Tuesday, February 16, 2016

Unreliable Narrators

by Scott Adlerberg

During the last two weeks, I've enjoyed reading the feedback and reviews of my new novel Graveyard Love.  Among a few repeated points, one observation has been that the story's narrator, Kurt Morgan, is an unreliable narrator.  It's an accurate description, but actually there are two types of fictional narrators I called upon in creating Kurt. They are types not unrelated and sometimes you get both types within one character in a book, but they are in fact distinct from each other. One type might be called the obsessive isolated existential narrator.  Think Dostoevsky's Underground Man, talking at you from his bleak apartment, and you have the prototype for this sort of character. He's more of a ranter, a compulsive monologist, than a person telling a skewed, self-protective story. For a long time, I've loved reading novels with these kind of narrators, and actually, using the great Argentinian novel The Tunnel, by Ernesto Sabato, as a jumping off point, I discussed a few notable examples of this type of narrator in an essay awhile back over at the Los Angeles Review of Books site.

But what about the other type, the narrators who aren't so much isolated souls howling in torment as unreliable tellers of their tales ?  With the new book out, and the unreliable narrator influence apparent in it, I thought this would be a good time to talk about some of my favorite novels that center around these slippery characters.

Here's a short list, books with unreliable narrators that have made a strong impression on me:

THE GOOD SOLDIER by Ford Madox Ford



I read this 1915 British novel in college for a class and it has stuck with me ever since.  Yes, this is an Edwardian era novel where the characters, on the surface, behave politely.  But it is also a very dark tale about two couples whose relationships, through adultery and deceit of all kinds, come unraveled.  Three characters die, one goes mad.  And the narration, told by one of the four participants, is a masterpiece of misdirection. Nothing is what it initially seems in this book, and the famous opening line, "This is the saddest story I ever heard," straightforward when you first read it, becomes downright chilling and indicative of total deception by the time you've finished the story.  All four of the novel's players deceive each of the others, and John Dowell, the narrator, is the most unreliable of the four, leaving all sorts of gaps and elisions in his telling. The reader is left with plenty to fill in on his or her own, and some of what you fill in does not jibe with the version of events Dowell is relating.  As if that were not enough, Dowell has got to be among the most self-deceiving characters in the history of fiction, something the author pulls off masterfully, allowing you to understand things the character can't or won't.  For anyone interested in the unreliable narrator device, this masterpiece is a must read.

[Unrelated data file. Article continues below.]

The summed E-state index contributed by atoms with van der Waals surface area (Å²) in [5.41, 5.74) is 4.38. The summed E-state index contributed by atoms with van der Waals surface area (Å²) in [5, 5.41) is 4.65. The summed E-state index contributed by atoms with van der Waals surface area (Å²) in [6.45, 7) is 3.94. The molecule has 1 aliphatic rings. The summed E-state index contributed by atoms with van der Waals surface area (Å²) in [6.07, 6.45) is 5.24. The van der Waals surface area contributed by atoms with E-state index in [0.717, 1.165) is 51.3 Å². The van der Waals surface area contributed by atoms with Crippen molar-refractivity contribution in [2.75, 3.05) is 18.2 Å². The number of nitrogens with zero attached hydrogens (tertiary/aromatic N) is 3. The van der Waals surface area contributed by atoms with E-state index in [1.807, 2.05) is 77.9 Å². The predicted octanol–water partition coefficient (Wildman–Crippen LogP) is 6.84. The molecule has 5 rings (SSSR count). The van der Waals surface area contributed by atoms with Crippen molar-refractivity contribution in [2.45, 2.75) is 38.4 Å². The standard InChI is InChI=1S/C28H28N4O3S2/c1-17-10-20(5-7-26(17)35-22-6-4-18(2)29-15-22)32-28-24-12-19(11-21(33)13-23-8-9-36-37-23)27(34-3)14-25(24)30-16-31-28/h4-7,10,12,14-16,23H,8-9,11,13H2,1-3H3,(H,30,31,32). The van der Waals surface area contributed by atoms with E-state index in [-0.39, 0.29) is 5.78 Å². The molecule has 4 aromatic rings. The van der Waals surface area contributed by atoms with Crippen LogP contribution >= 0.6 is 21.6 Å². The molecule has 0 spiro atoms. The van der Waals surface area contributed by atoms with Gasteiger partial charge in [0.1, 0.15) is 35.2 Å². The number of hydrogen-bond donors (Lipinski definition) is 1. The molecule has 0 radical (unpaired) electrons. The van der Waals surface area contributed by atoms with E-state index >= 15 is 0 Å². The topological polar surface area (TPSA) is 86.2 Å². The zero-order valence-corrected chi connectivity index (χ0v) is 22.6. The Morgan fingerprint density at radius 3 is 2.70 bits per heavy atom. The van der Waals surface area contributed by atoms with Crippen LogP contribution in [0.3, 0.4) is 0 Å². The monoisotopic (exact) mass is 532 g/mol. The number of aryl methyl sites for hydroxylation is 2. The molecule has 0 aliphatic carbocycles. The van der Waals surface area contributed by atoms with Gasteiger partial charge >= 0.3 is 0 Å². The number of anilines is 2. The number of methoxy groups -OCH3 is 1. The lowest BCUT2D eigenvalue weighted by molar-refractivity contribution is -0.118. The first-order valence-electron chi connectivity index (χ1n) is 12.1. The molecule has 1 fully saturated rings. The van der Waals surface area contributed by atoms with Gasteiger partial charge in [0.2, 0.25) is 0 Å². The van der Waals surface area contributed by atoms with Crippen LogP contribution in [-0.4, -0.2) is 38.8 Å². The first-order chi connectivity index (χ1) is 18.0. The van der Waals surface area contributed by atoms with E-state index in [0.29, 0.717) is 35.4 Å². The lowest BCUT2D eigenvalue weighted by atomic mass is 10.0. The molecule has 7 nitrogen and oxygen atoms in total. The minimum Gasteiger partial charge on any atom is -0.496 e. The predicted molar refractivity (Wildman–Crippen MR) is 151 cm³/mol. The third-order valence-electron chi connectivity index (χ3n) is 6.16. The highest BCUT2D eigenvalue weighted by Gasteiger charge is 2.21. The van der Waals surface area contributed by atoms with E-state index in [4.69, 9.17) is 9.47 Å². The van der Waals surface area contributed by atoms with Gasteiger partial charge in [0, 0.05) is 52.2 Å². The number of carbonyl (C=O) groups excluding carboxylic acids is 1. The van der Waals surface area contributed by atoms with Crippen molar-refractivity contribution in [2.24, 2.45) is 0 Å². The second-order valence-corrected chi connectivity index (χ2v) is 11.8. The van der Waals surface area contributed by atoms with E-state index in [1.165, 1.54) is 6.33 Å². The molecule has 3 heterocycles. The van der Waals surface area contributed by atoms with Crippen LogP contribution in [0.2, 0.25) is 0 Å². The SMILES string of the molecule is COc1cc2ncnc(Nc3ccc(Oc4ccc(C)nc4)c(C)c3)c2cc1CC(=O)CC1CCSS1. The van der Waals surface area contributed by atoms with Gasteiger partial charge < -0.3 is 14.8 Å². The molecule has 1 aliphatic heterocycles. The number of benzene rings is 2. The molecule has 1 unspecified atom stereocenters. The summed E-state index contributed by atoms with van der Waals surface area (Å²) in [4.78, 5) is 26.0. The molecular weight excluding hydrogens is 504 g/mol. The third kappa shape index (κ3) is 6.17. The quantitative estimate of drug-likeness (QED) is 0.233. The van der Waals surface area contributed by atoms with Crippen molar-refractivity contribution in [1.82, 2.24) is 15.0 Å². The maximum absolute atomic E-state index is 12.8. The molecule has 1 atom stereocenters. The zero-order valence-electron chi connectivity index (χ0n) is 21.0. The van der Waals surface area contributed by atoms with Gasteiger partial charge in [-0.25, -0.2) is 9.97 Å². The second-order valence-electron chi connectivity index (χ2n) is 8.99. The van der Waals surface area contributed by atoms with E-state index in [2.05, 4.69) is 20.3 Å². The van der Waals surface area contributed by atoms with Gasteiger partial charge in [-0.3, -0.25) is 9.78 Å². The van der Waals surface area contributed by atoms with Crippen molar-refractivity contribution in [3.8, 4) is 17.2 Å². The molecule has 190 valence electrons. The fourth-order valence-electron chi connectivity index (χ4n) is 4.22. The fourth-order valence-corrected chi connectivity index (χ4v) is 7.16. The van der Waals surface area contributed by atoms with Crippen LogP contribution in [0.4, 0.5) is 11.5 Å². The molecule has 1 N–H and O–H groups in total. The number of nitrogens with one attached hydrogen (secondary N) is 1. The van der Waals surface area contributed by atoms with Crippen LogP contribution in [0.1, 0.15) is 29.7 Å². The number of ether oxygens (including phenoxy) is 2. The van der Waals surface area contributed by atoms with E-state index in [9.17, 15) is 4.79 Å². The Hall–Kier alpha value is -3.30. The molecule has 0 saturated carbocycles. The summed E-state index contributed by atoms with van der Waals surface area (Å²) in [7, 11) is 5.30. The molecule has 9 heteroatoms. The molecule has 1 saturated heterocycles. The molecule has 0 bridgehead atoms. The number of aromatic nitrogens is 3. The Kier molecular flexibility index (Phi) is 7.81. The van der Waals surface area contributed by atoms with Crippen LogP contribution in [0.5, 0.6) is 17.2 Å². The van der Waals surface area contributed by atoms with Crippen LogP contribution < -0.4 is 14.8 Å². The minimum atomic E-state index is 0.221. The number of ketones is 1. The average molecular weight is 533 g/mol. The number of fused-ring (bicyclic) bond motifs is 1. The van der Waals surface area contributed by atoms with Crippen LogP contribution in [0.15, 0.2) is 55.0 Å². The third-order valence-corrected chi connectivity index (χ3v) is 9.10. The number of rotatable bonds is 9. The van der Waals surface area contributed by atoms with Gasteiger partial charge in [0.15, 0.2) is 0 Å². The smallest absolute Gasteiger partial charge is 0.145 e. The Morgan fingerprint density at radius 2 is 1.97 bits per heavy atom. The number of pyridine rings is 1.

DESPAIR by Vladimir Nabokov



Nobody does unreliable narrators better than Nabokov, and most people name Lolita first when they think of Nabokovian narrative deception.  I've always found Humbert Humbert to be less of an unreliable narrator than a self-justifying one.  I mean, we have to pick apart the "fancy prose style" somewhat, but we do know what he's doing with the pre-pubescent love of his life.  The narrator of his 1934 novel Despair, Hermann, is if anything more solipsistic than Humbert, and as the book proceeds and Hermann plots what he tells us is the perfect murder, we realize we cannot trust anything he says because we simply don't know whether what he is telling us is accurate, a half-truth, or a total figment of his imagination.  Does the man Hermann tells us is his double, and whom he intends to kill, resemble him at all?  Despair uses the unreliable narrator to wonderfully mordant effect, and it's no stretch to call this tale of murder and madness something of a crime novel.

David Cranmer has written an insightful, detailed piece about Despair at Criminal Element that I urge you to check out if you haven't already: http://www.criminalelement.com/blogs/2014/04/vladimir-nabokov-hidden-noir-despair-lolita-novel-doppelganger-scam-1955.

THE GROTESQUE and ASYLUM by Patrick McGrath


A master of stylish gothic fiction, British writer Patrick McGrath has employed the unreliable narrator in several novels. He's a writer obsessed with mental illness, psychological trauma, repressed sexuality, and adulterous relationships.  In a way that Freud would appreciate, his preoccupations seem to date back to childhood; his father was the Medical Superintendent at Broadmoor Hospital in England - a maximum security psychiatric hospital.  The two McGrath books I've read, The Grotesque and Asylum, both have unreliable narrators, and it's obvious from the David Cronenberg film adaptation of McGrath's Spider that this book does also.